Study

Moldboard plowing effects on soil aggregation and soil organic matter quality assessed by 13C CPMAS NMR and biochemical analyses

  • Published source details Panettieri M., Knicker H., Berns A.E., Murillo J.M. & Madejón E. (2013) Moldboard plowing effects on soil aggregation and soil organic matter quality assessed by 13C CPMAS NMR and biochemical analyses. Agriculture, Ecosystems & Environment, 177, 48-57.

Actions

This study is summarised as evidence for the following.

Action Category

Soil: Use no tillage instead of reduced tillage

Action Link
Mediterranean Farmland

Soil: Use no tillage in arable fields

Action Link
Mediterranean Farmland

Soil: Use reduced tillage in arable fields

Action Link
Mediterranean Farmland
  1. Soil: Use no tillage instead of reduced tillage

    A replicated, randomized, controlled study in 2008–2010 in a rainfed wheat-vetch field in southwest Spain (same study as (10)) found similar amounts of organic matter, soil organisms, and aggregation in soils with no tillage or reduced tillage. Organic matter: Similar amounts of organic carbon were found in soils with no tillage or reduced tillage (14–22 vs 17–23 g C/kg soil). Soil organisms: Similar amounts of microbial biomass (measured as carbon) were found in soils with no tillage or reduced tillage (452–549 vs 373–646 g C/kg soil). Soil erosion and aggregation: Similar amounts of soil aggregation were found in soils with no tillage or reduced tillage (data reported for five soil fractions). Methods: No tillage or reduced tillage was used on three plots each (300 m2 plots), in 2008–2009. From 1999–2008, no tillage was used on all plots. Herbicide was used for no tillage. A chisel plough (10–15 cm depth) and herbicide were used for reduced tillage. Soil samples were collected in October 2010 (0–10 cm depth, five samples/plot).

     

  2. Soil: Use no tillage in arable fields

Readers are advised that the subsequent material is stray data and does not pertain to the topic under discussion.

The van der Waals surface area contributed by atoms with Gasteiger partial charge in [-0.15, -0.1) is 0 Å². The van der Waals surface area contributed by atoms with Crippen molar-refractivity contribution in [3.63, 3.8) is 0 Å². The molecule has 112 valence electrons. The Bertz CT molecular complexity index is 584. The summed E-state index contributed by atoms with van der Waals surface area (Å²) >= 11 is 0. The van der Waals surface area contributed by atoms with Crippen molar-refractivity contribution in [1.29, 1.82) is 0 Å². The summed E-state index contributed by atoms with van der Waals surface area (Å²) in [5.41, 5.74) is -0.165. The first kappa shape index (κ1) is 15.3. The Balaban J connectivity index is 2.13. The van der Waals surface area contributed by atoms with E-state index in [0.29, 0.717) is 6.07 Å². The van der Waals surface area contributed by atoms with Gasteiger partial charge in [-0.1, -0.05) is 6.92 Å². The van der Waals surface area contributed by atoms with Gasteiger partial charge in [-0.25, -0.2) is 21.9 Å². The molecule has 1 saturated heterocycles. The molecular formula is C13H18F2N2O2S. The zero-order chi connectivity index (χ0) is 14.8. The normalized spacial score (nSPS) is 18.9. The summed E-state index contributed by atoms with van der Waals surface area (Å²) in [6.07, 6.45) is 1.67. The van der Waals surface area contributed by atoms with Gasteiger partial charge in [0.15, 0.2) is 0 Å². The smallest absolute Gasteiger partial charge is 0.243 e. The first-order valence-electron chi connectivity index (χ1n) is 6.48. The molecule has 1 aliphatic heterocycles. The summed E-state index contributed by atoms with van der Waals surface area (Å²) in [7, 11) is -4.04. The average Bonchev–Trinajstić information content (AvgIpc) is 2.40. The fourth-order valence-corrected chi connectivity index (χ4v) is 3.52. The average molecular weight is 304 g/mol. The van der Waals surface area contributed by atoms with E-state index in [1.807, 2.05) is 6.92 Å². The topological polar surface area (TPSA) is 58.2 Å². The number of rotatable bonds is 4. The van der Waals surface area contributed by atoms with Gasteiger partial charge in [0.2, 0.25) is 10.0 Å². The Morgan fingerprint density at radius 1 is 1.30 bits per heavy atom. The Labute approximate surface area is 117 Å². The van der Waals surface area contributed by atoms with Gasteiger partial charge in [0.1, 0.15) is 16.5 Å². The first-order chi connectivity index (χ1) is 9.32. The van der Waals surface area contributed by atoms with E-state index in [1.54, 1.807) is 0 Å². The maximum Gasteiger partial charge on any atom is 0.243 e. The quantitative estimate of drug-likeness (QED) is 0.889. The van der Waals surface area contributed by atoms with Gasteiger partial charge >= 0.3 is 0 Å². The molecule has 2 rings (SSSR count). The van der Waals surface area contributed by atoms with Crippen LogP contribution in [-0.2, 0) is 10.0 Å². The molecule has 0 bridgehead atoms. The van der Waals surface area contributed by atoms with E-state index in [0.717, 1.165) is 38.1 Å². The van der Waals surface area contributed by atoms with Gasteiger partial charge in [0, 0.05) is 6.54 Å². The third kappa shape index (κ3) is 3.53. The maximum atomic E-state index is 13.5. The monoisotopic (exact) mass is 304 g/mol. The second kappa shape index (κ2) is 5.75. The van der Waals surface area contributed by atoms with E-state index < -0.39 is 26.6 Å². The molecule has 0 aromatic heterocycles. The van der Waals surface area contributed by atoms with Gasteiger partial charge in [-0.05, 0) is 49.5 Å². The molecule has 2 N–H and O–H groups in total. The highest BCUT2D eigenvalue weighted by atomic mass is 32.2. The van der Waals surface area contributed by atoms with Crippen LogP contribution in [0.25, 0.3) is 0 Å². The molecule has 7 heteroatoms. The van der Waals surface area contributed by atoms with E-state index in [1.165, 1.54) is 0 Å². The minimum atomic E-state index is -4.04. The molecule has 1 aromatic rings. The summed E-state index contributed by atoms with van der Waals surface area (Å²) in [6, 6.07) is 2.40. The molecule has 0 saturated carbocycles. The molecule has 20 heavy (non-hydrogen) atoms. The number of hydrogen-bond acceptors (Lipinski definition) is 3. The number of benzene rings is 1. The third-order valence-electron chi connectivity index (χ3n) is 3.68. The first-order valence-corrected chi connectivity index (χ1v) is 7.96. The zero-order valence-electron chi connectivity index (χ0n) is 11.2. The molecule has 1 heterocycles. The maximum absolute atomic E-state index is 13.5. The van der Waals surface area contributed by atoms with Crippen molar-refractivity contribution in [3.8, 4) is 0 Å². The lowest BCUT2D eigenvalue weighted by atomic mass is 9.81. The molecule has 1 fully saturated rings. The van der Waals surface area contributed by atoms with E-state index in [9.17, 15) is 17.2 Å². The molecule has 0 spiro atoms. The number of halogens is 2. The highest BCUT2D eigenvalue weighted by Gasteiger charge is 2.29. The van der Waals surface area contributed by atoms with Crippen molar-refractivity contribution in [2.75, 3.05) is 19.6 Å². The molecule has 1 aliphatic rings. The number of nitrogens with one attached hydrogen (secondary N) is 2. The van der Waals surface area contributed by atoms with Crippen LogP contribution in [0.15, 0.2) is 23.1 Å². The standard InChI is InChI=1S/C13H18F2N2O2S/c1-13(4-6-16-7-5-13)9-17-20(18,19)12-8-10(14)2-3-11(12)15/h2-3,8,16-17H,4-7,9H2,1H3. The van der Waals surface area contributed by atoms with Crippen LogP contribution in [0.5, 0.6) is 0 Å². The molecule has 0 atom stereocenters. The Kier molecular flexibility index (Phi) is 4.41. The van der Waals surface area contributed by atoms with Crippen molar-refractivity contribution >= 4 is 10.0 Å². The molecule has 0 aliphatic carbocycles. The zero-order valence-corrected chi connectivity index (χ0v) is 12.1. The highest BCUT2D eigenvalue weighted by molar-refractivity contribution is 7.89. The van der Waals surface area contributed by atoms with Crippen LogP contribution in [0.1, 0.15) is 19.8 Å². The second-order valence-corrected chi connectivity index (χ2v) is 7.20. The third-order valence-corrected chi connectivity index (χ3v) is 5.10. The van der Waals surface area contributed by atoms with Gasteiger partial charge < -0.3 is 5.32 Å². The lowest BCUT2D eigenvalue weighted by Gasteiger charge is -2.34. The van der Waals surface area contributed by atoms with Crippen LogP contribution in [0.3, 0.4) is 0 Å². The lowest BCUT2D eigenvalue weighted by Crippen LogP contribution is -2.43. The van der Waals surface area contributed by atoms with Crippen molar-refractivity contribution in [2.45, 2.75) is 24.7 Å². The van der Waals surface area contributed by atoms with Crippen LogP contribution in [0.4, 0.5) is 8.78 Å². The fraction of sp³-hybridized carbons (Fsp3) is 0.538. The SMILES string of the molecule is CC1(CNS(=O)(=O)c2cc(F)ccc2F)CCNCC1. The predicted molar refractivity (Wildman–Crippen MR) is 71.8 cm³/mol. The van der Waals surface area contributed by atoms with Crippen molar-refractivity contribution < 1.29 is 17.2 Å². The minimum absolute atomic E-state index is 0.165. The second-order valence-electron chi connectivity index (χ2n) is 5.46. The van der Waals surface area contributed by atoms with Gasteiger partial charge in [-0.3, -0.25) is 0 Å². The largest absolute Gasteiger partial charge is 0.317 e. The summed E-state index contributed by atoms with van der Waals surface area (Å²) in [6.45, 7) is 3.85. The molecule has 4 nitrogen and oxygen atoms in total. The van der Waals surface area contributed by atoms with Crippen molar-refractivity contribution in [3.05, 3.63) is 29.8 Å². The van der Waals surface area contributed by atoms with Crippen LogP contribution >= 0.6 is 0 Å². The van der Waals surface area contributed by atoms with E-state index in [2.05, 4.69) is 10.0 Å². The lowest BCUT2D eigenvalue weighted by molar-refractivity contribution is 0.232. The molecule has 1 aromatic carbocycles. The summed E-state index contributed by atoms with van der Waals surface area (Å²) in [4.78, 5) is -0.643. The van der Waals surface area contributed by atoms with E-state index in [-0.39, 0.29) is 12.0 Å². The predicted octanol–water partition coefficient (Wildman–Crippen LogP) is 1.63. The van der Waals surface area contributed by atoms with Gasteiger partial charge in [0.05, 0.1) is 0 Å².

A replicated, randomized, controlled study in 2008–2010 in a rainfed wheat-vetch field in southwest Spain (same study as (22)) found more organic matter, soil organisms, and aggregation in soils with no tillage, compared to conventional tillage. Organic matter: More organic carbon was found in soils with no tillage, compared to conventional tillage, in three of five comparisons (soil aggregates <1 mm in diameter: 18–22 vs 13–15 g C/kg soil). Soil organisms: More microbial biomass (measured as carbon) was found in soils with no tillage, compared to conventional tillage, in three of five comparisons (in smaller soil aggregates with diameters of 1–2, 0.25–0.5, or <0.5 mm: 504–549 vs 341–346 mg C/kg soil). Soil erosion and aggregation: More large aggregates were found in soils with no tillage, compared to conventional tillage (2–5 mm macroaggregates: 31% vs 24% of soil weight), and fewer smaller aggregates were found, in two of four comparisons (0.5–1 mm aggregates: 21% vs 26% of soil weight). Methods: No tillage or conventional tillage was used on three plots each (300 m2 plots), in 2008–2009. In 1999–2008, no tillage was used on all plots. A mouldboard plough (25 cm depth, in 2008), or a chisel plough (10–15 cm depth, in 2009), and a disk harrow were used for conventional tillage, and crop residues were removed (in 2008 and 2010). A seed drill and herbicide were used for no tillage, and crop residues were retained. Soil samples were collected in October 2010 (0–10 cm depth, five samples/plot). It was not clear whether these results were a direct effect of tillage or residue removal.